Our Mission is to foster excellent Corporate Governance through networking, communication and self-improvement. IDN has 1,500 members from 80 countries, all Alumni from different INSEAD graduations as MBA, EMBA, GEMBA, and IDP-C. We meet in live IDN webinars and meet-ups arranged by our IDN Ambassadors based in 25 countries. Our IDN website holds valuable corporate governance knowledge in our IDN blog, and we share insights also to our LinkedIn and Twitter  followers. We highlight our member through quarterly sharing of their new board appointments and once a year we give out IDN Awards to prominent board accomplishments. We provide a peer-to-per mentoring and board vacancy service and we come together two times per year at the INSEAD Directors Forum arranged by ICGC. We also engage with ICGC on joint research.

INSEAD Corporate Governance Centre (“ICGC”)

Established in 2010, the INSEAD Corporate Governance Centre (ICGC) has been actively engaged in making a distinctive contribution to the knowledge and practice of corporate governance. The ICGC harnesses faculty expertise across multiple disciplines to teach and research on the challenges of boards of directors in an international context and to foster a global dialogue on governance issues with the ultimate goal to develop boards for high-performance governance. Visit ICGC website: https://www.insead.edu/centres/corporate-governance

 

[i] IDN collaborates in many ways with ICGC. ICGC shares academic insights with the network, and provides opportunities for joint research. IDN shares experiences at several of ICGCs programs and events, and shares INSEAD insights with their boards and at many events. For the referenced chair practices research, led by Professor Stanislav Shekshnia, IDN President Helen Pitcher OBE has contributed with significant insights to both the topic and network, and IDN Board Member Liselotte Engstam has engaged for two years in the research performing the research on Swedish chair’s and board work, as well as contributed to the Nordic insights and co-authored the forthcoming book by writing one of the chapters.

 

Why Some Boards Add Value and Some Don’t

Webinar Summary of Lifelong Learning IDN Webinar

By Karen Loon IDP-C with inputs from Roy Ling GEMBA

How do boards and board directors best equip themselves to deal with the challenges of innovation and disruption, and how do they add value? 

INSEAD Directors’ Network (“IDN”) members Denise Koopmans IDP-C, Roy Ling GEMBA, and Hagen Schweinitz IDP-C shared their diverse views and experiences on these questions in an INSEAD Lifelong Learning session by IDN, sponsored by the INSEAD Alumni Association on 19 January 2021.  The session was chaired by IDN Board Member, Liselotte Engstam IDP-C.

Prior to the session, participants were surveyed and asked to share their views on the effects their boards have on company value. The key findings suggest that the top area which boards have been focusing on in more recent times is value adding strategies.

The panellists shared their candid views and insights, as well as practical feedback on key developments in corporate governance in more recent times.  These included:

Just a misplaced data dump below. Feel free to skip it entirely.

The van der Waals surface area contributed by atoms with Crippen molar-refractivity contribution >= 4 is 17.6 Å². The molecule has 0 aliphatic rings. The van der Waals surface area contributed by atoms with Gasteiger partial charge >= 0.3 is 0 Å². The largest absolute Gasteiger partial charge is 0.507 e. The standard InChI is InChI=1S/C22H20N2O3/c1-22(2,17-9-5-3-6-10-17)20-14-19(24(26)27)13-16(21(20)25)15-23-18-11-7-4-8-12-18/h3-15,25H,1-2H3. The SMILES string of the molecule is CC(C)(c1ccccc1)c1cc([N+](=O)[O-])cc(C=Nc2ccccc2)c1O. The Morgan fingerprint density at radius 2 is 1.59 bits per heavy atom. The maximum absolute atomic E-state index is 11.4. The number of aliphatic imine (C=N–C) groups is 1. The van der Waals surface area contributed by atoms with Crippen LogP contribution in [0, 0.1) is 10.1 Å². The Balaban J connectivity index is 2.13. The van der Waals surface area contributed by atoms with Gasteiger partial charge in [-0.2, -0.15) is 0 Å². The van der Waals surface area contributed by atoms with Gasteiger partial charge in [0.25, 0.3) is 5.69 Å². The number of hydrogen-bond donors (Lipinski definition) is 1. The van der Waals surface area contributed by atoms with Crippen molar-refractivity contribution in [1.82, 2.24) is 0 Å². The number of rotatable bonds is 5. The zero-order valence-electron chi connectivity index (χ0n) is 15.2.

• How boards can be successful at creating value – Successful boards invest sufficient time on board work; maintain a well-rounded team; and have an effective chairperson who runs meetings well, as good leadership sets the tone for the board as a whole and sets the stage for a more value enhancing board.  As Roy Ling shared:

Boards should maintain a well rounded team with a culture of trust and respect, where directors and management challenge each other with constructive feedback”.

  • Changing dynamics in the way boards work – Boards are becoming increasingly agile and forward looking, working together through many challenges. They are discussing strategy and scenario development more frequently.  More backward-looking topics are being discussed in committees.  Decisions are being made faster, there is more focus on task forces to deal with certain topics, and more open flow of information.
  • Having board diversity – Not just in the areas of gender, age or experience, but diversity of opinion, personalities and capabilities. Directors need to be comfortable with differences of opinion.  A question which was discussed was how good companies are at finding independent directors.  The panellists also shared that whilst specialist skills such as digital, innovation and sustainability are important, directors also need to have other skills such as leadership and being able to operate in a team to be effective in the boardroom.
  • A growing focus on board reviews – With the increasing need to further professionalise boards, leading boards undertake regular self-assessments on board performance on Board composition and dynamics, how boards perform specific board tasks and how boards operate. More advanced organisations focus more interviews and less on questionnaires.  Annual review processes including the use of peer reviews with 360-degree feedback are also becoming more common.  Many also obtain external third party periodic “health checks” to evaluate the feedback process.

Participants highlighted that they believe that the top area of focus of their boards in 2021 will be digital innovation.  The panelists also shared that areas such as talent management, human resources and effective board processes should not be ignored by boards in 2021.  As Denise Koopmans shared: